As the sun set the show only became more spectacular. With the fading light, the magma that shot from within the crater now glowed a glorious red. It was the most brilliant fireworks display I've ever seen. Although Lonely Planet mentioned three erupting sections within the volcanic crater, we could only distinguish between two of them. One seemed to growl and moan before ejecting a small amount of magma with an earth shattering bang that sent everyone shrinking back from the rim ... it made up in noise what it lacked in display. The other ejected tremendous amounts of glowing magma high into the air, with a large amount landing on the inside of the outer crater (just below the rim where we stood). Both let forth huge amounts of smoke; sometimes brown and dense, other times light and grayish, and often accompanied by an intense sulphurous odor.
While I could've stood in awe and watched the show all night, it was also a bit stressful ... I was never relaxed, my heart rate was up, and with each loud explosion I'm sure I gained a few new white hairs. More often than not the BAMs and BANGs of the eruptions would shake the ground beneath us, reminding us of just how much force was used in expelling the large amounts of magma from within.
Periodically Chris went to check on "our" lava rock, reporting back over and over that yes, it was indeed still wicked hot! Heat be damned, he and John still managed to break off a chunk ... now there's a souvenir!
Finally, around 6:30pm we made our way down to the car park. Our ride was late so we sat in the back of another truck waiting, and watching the glow and intermittent explosions from above. We finally were calm enough to eat a snack (how silly to think we'd be able to 'picnic' up on the rim!). We still talked continuously about our experience and the amazing power of the volcano, chatting away as if we hadn't all been up there together! Just as we were getting ready to leave a huge earth shattering burst sent a brilliant display of red magma into the air, catapulting a gigantic piece way beyond the rim, where we could easily see its glow even from the car park!
Earlier we had learned that the current activity level of the volcano was classified as a "2". During levels 1 and 2 tourist are allowed up to the rim. At level 3 you are only allowed up to the car park (at the base of the volcano), and at levels 4 & 5 you are not allowed up the road at all. As we drove away, viewing the pulsing red piece of magma we all laughed at the idea of visiting an active volcano (at any level) in the States ... as if! Here there were no rules, no security or guides directing you, no rails to retain you, you are truly at your own risk! Between safety paranoia and law suits, such an attraction would never be 'allowed' in America.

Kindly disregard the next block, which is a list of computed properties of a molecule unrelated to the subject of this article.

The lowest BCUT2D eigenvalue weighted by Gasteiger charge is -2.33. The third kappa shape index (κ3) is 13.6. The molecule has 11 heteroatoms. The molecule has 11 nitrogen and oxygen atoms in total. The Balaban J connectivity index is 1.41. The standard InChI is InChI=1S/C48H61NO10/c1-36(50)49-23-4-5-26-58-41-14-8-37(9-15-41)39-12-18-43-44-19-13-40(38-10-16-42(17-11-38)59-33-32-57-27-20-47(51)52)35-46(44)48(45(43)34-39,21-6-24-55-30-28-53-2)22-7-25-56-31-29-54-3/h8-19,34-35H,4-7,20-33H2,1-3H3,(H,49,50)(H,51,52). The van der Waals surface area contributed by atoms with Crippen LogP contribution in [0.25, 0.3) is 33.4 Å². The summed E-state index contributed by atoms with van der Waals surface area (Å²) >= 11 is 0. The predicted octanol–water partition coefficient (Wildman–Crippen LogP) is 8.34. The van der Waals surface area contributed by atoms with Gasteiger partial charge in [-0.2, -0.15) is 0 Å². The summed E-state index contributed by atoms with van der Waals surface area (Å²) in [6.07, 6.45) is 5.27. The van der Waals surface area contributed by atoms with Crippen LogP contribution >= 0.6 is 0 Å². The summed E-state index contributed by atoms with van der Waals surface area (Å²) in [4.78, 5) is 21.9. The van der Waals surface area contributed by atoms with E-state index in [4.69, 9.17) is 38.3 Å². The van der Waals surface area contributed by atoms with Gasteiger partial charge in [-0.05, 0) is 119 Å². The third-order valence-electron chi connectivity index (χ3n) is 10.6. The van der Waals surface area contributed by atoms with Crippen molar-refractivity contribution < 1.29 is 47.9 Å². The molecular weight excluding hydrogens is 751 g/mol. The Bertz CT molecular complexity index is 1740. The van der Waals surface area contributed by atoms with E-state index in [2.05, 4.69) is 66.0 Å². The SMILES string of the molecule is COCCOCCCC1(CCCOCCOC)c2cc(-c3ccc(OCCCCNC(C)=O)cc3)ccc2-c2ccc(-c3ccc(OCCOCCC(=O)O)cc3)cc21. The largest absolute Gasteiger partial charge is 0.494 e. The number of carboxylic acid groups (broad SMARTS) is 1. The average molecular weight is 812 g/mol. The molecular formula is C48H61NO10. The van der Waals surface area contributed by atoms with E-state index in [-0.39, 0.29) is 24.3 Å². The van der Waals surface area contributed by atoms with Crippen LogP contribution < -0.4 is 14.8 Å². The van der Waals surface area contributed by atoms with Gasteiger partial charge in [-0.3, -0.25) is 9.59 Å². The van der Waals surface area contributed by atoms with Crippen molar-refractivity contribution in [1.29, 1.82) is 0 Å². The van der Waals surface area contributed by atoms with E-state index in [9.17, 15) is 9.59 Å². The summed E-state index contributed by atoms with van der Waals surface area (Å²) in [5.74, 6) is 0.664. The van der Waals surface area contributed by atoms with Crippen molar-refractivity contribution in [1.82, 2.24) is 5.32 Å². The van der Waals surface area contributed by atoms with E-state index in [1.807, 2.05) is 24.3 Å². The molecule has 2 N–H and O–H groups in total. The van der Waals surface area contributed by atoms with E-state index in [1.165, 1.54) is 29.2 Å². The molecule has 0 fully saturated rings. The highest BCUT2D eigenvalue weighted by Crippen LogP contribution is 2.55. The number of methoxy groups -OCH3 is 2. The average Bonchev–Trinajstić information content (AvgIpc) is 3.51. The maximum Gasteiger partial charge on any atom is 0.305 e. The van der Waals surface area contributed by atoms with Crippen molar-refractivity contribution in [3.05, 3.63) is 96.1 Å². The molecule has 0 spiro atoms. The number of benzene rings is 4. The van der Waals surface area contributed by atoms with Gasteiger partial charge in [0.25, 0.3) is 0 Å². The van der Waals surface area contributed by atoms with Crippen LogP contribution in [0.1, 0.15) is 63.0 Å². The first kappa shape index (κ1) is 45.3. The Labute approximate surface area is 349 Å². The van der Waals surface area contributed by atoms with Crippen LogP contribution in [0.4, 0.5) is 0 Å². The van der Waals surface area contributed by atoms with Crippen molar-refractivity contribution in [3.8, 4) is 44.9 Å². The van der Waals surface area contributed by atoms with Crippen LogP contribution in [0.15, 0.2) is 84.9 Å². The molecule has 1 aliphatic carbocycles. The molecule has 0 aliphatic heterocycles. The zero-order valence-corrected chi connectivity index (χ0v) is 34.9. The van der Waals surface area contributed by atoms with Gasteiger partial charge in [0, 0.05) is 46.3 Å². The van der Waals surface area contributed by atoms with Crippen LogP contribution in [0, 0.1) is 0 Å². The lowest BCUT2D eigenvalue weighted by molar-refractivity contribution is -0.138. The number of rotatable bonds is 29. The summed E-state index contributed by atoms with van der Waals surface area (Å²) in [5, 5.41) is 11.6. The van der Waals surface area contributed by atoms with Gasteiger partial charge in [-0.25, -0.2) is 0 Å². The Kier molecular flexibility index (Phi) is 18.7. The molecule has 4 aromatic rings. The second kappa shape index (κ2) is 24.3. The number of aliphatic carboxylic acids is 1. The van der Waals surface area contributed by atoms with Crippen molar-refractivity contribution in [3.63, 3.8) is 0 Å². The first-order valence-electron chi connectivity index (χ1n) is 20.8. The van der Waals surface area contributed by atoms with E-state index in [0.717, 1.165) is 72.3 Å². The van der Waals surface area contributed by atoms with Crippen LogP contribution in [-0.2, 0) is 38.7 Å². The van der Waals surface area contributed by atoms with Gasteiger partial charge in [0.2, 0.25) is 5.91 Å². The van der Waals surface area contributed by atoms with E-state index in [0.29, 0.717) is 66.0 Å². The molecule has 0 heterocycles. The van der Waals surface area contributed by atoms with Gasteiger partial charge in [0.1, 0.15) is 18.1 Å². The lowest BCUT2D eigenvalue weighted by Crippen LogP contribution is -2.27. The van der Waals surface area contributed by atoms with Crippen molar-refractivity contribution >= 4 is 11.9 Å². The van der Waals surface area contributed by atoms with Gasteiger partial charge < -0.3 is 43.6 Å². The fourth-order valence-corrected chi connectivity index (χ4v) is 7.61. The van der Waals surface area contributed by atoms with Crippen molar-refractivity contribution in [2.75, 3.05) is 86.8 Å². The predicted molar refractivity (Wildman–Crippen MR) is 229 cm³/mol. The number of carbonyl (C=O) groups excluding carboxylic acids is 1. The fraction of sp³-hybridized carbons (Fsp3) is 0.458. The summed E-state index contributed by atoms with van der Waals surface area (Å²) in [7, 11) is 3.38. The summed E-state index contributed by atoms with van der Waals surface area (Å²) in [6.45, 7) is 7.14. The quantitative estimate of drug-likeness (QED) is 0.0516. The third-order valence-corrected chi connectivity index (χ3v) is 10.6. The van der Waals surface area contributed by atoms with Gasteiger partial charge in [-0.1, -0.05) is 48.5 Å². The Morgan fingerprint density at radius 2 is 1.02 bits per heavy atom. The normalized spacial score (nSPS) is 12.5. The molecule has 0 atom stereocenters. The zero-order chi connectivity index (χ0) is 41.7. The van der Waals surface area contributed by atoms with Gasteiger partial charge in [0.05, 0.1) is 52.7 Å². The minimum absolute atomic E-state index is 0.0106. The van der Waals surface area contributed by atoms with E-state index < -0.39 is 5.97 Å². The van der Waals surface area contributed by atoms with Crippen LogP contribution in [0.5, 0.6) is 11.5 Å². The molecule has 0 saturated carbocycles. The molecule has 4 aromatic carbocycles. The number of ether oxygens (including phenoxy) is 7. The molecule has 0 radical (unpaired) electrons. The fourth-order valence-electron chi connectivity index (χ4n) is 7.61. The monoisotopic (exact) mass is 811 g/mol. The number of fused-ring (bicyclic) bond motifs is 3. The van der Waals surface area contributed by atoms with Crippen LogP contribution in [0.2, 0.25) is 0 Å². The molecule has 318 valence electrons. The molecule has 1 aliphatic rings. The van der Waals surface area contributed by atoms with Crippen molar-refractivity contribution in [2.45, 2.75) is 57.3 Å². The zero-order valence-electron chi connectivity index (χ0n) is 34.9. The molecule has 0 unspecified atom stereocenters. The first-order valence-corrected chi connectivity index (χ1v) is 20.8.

Much like the hike up, the truck ride was an adventure in its own. First our ride never showed, but luckily another truck had a bit of room to spare. The truck struggled down, dropping into huge crater-like potholes on the tight, narrow dirt path (road is really too strong of a word for what we traveled over). Once on the slightly larger road, our speed increased throwing back huge puffs of dust and bouncing us all over the wooden benches of the open pickup. Once again we were covered in dirt and dust and exhausted from an extremely great time! After a cold beer at the Port Resolution Yacht Club (to toast our survival of flying lava), we took the dinghy back to Island Sonata, this night we could clearly see a splendid red glow emerging from just over the trees.
Back on Island Sonata the adrenaline still coursed through us and we endlessly chattered away as we reviewed our photographs and video. It was easy to laugh and joke since "our" lava rock missed us all, but it was daunting to think of just how dangerous it was up there! And we had to laugh at the group we rode back with, as they all wore hard hats, as if that would help at all if hit by flying lava. If the force of the flying rock alone didn't kill you, it would only be a matter of seconds before the extreme heat vaporized both the hard hat and ... well no need to get gross, you get the point.
As I attempted to drift off to sleep that night I was continuously awakened by the sound (in my dream) of Mt Yasur erupting, and my brain telling me to look up look up, don't close your eyes or it'll land on you! I would open my eyes to discover all was safe as I was in bed and sleeping was okay, but no matter how much I tried to relax into sleep, it took hours to finally let go. Still the next morning I would've gone back in a heart beat if we'd had the time!